We know, of course, how artificial this construction of narrative is. This is not how time is experienced—this is the mind telling the story of memory until it’s believed. When I tell the story, I may pause for some of Baxter’s stillness, some of my waiting. I may describe the expensive glossy magazine I bought that held pictures of even more expensive clothes within. My disgust at the magazine’s smooth, poreless bodies within that refused to tell the story of the body as I was experiencing it, my butt going numb in the ER chair, the EMT snapping on blue gloves before touching my wife’s skin, the endless presence of the translucent green vomit bags with the hard plastic ring to clutch at the top. Oxygen saturation at 83-90-96-99 (the last only with the slippery cannula wound behind her ears). Thick slices of cheddar cheese on the sandwich I finish, in spite of a vague feeling that I should be unable to eat. But these details, too, eventually become framing posts. Pauses in the hallway to mark the progress I’m taking. Again, it becomes the story of a story, a memory that builds order out of fear and anxious watching.

Here is what I remember from those hours: the idea that I needed to hold past and present and future together in my mind. I might be helpless in the passage of time, but I needed to hold the future. Conceptualizing what might happen as important as what was happening.

I think about Choose Your Own Adventure books, where the wrong flip to page 32 would guarantee your death. I was an anxious child who kept one finger hooked on the previous page. I knew, vaguely, that this was cheating. I also did not care. These books provided reassurance that life did not.

This is what Borges understood in “The Garden of Forking Paths;” all possibilities are equally likely, and we have an infinite number of choices before us. I think about Borges while I wait. I imagine different futures. One in which this was proven to be nothing; one in which it was an infection; one in which it was an obstruction; one that required immediate surgery; one that indicated cancer. Even the impossible future, the one in which everything continues to go more and more wrong, and I am ushered out of the waiting room, to wait to become or not become bereft, is present. If I believe in the theory of many worlds, all these things do happen. Somewhere, I am broken; somewhere, I do not write this because this did not happen at all; somewhere I am not married to my wife; somewhere I do not write at all. Somewhere I am no longer.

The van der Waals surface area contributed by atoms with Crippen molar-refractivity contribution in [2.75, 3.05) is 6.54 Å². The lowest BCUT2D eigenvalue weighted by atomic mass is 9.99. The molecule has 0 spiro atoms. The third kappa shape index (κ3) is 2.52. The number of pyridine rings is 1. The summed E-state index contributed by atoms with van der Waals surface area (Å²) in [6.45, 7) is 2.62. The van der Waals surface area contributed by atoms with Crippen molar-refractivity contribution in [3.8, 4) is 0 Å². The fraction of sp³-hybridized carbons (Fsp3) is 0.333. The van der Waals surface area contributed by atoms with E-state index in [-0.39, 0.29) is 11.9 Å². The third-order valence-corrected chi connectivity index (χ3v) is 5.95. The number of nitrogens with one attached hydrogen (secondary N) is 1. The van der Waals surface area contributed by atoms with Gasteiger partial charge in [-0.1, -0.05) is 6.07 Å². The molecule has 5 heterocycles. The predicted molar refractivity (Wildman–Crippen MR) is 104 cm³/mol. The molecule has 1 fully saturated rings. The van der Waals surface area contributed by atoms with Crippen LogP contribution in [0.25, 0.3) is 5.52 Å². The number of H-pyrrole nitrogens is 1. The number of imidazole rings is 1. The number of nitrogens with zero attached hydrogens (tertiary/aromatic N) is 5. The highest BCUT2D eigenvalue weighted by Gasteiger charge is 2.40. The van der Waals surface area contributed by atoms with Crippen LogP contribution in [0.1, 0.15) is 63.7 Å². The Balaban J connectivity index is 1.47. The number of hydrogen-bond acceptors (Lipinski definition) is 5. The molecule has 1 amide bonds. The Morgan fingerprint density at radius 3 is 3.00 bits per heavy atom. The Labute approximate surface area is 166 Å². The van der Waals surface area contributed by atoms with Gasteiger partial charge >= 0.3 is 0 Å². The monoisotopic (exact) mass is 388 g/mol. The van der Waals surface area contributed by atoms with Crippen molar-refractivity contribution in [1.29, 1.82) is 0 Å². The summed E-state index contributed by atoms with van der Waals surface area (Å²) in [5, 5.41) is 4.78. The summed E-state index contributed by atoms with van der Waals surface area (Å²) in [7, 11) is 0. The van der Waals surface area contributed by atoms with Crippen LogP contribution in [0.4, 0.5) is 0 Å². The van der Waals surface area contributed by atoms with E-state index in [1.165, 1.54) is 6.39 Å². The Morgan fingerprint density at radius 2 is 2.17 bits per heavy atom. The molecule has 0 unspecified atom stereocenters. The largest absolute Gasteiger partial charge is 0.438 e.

These did not happen. My wife went home, eventually. The crisis eased. But the possibilities remain. Waiting is constructed not only by beginning and end, but what each of those could be. I fantasize about things breaking in the way that they do on television, when the action on screen suddenly is suspended and then rewinds. Players rotate back to their starting positions. Broken objects reassemble themselves. Relationships are repaired. Maybe it’s simply anxiety: if I imagine the worst, fate will not see fit to surprise me with it (she’s already done that, things can work out now). It’s the worst kind of magical thinking, because I suffer for it. These imaginings are, in their own way, as real as what occurs.

Time passes. Choices are made, or made for us, by the body. Even if I write this story as a Choose Your Own Adventure or its literary, hypertextual alternative, I am still limited by the body, by my ability to write and choose, by how many infinite alternatives I can conceptualize, by how many times a reader can make a choice. But the ghosts of those choices haunt every story. They inform the decisions that we do make, those things that we did not write but that we imagined. Those traces can surface in a narrative, sometimes in an errant thought in a character’s consciousness, or as a potent description that hints at a possibility. They can nod to the glorious untidiness of our minds. If and might and could, all those conditionals, remind us of how perception and imagination are sometimes inseparable, and that what might have happened is as potent as what did.

C.A. Schaefer

C.A. Schaefer

C.A. Schaefer is a writer and teacher of writing in Salt Lake City. She holds a PhD from the University of Utah, where she was a managing editor of Quarterly West. Her work has appeared in or is forthcoming from Indiana Review, Phantom Drift, Passages North, and elsewhere.
C.A. Schaefer